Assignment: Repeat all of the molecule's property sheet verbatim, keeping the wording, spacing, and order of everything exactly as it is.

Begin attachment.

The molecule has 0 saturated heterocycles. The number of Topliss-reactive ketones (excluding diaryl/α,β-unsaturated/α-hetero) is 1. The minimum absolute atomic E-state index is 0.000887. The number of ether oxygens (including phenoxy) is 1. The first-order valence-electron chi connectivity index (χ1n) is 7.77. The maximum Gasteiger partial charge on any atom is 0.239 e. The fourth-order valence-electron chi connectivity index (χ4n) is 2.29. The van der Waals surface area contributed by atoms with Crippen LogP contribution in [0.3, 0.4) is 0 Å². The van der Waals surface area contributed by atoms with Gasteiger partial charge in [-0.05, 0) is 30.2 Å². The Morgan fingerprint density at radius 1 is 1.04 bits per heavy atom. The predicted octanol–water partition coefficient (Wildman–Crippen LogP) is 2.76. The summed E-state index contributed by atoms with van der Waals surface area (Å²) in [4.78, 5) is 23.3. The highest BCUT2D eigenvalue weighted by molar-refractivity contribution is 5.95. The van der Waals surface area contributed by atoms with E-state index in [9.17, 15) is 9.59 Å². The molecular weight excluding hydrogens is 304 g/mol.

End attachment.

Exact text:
The molecule has 0 saturated heterocycles. The number of Topliss-reactive ketones (excluding diaryl/α,β-unsaturated/α-hetero) is 1. The minimum absolute atomic E-state index is 0.000887. The number of ether oxygens (including phenoxy) is 1. The first-order valence-electron chi connectivity index (χ1n) is 7.77. The maximum Gasteiger partial charge on any atom is 0.239 e. The fourth-order valence-electron chi connectivity index (χ4n) is 2.29. The van der Waals surface area contributed by atoms with Crippen LogP contribution in [0.3, 0.4) is 0 Å². The van der Waals surface area contributed by atoms with Gasteiger partial charge in [-0.05, 0) is 30.2 Å². The Morgan fingerprint density at radius 1 is 1.04 bits per heavy atom. The predicted octanol–water partition coefficient (Wildman–Crippen LogP) is 2.76. The summed E-state index contributed by atoms with van der Waals surface area (Å²) in [4.78, 5) is 23.3. The highest BCUT2D eigenvalue weighted by molar-refractivity contribution is 5.95. The van der Waals surface area contributed by atoms with E-state index in [9.17, 15) is 9.59 Å². The molecular weight excluding hydrogens is 304 g/mol.